A People-Centric Approach to B2B Marketing

Editor’s Note: Today we’re excited to welcome two contributors from Google to our blog. Christina Rohde, Account Manager, and Andrew Brooks, Sr. Account Executive at Google, share their expertise on attracting an audience. 

Think about about the very familiar situation of going out for a nice meal. You are meeting a friend at that new Italian restaurant everyone is talking about, and you are looking forward to some authentic homemade pasta. You have been meaning to try this restaurant for some time, as you hear the pasta is “to die for.” The options are diverse, with tempting choices like fettuccine, fusilli, and ravioli. The different sauces allow you create your own personalized dish of deliciousness.

Now, imagine that you walk through the restaurant door, and the waiter immediately asks to for your order. You haven’t had the chance to settle in and acquainted with your surroundings, let alone peruse the menu.

How might this make you feel? Overwhelmed, confused, pressured, frustrated, or even angry? B2B buyers I’ve talked with confide that they often feel just like this when researching solutions and services. After all, even when we’re talking about business purchases — we’re selling to people, not corporations!

As a restaurant owner, you wouldn’t dream of subjecting customers to the such an unwelcoming atmosphere if you wanted them to come back or recommend your establishment to their friends, so why do we think this is acceptable behavior in B2B marketing?

The Right Approach To Educating Prospects

The majority of B2B companies still use lead forms to give prospects access to “gated” content or have a sales representative call them. We often hear, “It’s like being asked to marry someone before we’ve been on a date, it’s just too soon.” That’s why we recommend to use lead forms in a thoughtful way and combining them with some informative content. Offer a mix of ungated and gated assets, so that customers can get a taste of your offerings before committing. 

Forrester states that 74% of today’s B2B buyers conduct more than half of their research online before making a purchase (US B2B eCommerce Forecast: 2015 To 2020, Forrester April 2, 2015). This means that they are comparing product prices, functionality, ease of use, IT infrastructure requirements, review sites, competitors all before engaging with a sales person to complete the purchase process.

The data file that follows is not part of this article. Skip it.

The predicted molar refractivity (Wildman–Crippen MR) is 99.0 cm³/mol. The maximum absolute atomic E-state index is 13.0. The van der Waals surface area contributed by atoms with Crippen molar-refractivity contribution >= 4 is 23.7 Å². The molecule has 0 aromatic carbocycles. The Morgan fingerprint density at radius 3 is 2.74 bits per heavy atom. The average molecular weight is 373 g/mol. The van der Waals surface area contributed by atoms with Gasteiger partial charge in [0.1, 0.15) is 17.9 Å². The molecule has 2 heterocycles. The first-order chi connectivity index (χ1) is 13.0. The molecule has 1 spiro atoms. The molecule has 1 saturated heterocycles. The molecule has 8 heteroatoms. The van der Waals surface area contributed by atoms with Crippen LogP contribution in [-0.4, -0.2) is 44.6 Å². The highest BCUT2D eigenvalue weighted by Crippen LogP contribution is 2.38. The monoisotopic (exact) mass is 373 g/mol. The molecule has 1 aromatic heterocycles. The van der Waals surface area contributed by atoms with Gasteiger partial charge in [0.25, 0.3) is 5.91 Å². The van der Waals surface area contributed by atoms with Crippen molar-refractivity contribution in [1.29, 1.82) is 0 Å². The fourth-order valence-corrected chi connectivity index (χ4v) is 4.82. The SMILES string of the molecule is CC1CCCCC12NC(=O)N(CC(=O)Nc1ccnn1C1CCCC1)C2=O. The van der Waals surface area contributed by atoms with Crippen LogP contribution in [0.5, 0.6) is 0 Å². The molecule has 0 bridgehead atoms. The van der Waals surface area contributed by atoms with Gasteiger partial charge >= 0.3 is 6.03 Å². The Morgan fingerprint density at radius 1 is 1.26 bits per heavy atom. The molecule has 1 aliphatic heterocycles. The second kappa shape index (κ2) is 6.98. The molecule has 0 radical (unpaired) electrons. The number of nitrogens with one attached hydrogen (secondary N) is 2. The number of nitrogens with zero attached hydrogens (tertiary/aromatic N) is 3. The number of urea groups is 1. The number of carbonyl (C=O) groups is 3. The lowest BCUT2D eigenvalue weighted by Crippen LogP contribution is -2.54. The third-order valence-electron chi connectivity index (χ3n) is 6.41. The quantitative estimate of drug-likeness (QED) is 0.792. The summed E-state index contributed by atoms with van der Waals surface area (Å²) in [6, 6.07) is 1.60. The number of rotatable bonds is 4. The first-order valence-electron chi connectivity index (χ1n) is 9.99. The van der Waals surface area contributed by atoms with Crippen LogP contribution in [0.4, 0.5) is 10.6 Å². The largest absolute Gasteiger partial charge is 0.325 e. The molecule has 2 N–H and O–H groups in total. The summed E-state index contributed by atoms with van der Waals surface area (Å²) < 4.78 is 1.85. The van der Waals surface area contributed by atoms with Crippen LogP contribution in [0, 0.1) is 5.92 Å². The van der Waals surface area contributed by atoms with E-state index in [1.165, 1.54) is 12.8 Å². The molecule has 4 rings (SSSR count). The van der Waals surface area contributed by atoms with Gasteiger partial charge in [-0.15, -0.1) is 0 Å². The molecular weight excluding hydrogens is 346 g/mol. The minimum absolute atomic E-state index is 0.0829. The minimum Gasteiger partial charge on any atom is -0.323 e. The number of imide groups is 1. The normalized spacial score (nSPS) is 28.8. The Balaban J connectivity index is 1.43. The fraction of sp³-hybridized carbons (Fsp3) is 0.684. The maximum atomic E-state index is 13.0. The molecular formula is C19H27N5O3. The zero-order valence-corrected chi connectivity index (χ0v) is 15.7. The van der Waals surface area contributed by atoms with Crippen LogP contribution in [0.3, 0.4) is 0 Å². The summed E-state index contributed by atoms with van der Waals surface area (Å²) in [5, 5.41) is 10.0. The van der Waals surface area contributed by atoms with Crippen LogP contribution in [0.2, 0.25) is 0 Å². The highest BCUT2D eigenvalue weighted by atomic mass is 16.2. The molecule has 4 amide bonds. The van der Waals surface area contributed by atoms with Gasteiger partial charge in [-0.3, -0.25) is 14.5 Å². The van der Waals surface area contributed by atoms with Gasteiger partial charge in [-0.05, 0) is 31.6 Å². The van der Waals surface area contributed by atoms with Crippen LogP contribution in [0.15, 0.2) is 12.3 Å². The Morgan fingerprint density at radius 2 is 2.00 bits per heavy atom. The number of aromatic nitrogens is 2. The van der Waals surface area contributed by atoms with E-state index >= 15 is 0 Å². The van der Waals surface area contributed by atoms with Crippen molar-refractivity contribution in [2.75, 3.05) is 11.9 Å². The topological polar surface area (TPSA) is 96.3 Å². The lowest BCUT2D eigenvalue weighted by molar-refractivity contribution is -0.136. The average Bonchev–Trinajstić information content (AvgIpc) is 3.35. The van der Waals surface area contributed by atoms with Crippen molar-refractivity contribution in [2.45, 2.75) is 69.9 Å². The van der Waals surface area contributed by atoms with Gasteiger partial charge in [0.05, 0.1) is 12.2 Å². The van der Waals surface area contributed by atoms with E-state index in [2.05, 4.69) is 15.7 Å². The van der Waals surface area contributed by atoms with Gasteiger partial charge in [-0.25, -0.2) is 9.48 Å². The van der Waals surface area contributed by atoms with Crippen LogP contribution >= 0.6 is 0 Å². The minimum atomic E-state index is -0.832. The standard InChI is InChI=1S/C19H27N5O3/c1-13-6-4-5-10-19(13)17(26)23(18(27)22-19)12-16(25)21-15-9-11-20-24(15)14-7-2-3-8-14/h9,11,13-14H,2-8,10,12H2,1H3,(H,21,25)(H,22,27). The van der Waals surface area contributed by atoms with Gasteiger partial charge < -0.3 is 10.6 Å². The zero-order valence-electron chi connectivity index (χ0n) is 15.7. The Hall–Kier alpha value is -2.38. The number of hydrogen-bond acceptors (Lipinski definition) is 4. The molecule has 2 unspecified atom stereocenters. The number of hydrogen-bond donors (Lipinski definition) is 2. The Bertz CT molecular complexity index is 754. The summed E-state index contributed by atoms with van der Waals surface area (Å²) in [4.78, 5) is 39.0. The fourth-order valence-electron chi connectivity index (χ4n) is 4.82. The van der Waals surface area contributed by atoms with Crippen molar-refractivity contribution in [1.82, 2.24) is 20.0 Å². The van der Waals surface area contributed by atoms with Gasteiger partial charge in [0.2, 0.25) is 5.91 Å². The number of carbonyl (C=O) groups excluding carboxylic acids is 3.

Marketers need to give potential customers the opportunity to inform themselves on the merits of their solution before reaching out to you. Better informed prospects equal more qualified leads and more “sticky” customers. Think about what is important to you buyer. Is it cost? Ease of implementation? Reliability of the product? UI functionality? Service tiers? Then build a plan to deliver that information at just the the right moment. Relevant content that informs the buyer at each stage of the customer journey is critical to ensure not only a better customer experience, but to build trust and advocacy of your “brand” even before the phone rings.

Delivering Your Content to Your Customers

One of the most important parts of your content strategy is being found. 77% of buyers using digital media start their journey with a simple Google search. Let’s take a look at an example of how you might develop an SEM strategy to target SMB (small and mid-sized business) buyers and help educate them on your solutions.

We often hear marketers say that SMB buyers search for the exact same keywords as their Enterprise peers. This is probably true for some portion of the search queries out there, however, when SMB buyers do categorize themselves via their search terms (and they often will!), it is important to address this in your ad messages and your landing pages. This will help you stand out as a solution who understand their unique needs.

In this scenario we want to strive for quality over quantity. Here are three aspects of your campaign that you can personalize with your customer’s viewpoint in mind:

  • Your keywords: Define your SMB keyword set. This does not only mean to expand all your keywords by the term “smb” or “small business”. Think about what they are interested in. Is it cost, flexible integration, ease of implementation? If you are a SaaS provider you would also look at keywords like easy service software, cheap service software, service software implementation, or something else entirely?
  • Your ads: Create ad creative that emphasizes why and how your solution is the perfect fit for SMBs. What are the benefits of choosing you? And don’t forget to include relevant sitelinks and callout extensions.
  • Your landing pages: The one-size fits all content strategy belongs in the past. It’s time to rethink. Even if you don’t want to move away from a landing page with a lead form, create a welcoming page that reinforces your prospect is in the right place and will be getting tremendous value out of their interaction with you. Re-examine your forms and ask what you really need to capture at that moment to get them to the next step in their journey. Use smart forms to collect deeper information as they move through the buying cycle.

If you are interested in more ideas for improving your SEM strategy, check out Pardot’s recently released webinar Step Up Your SEO and SEM, a part of the B2B Marketing Bootcamp series.

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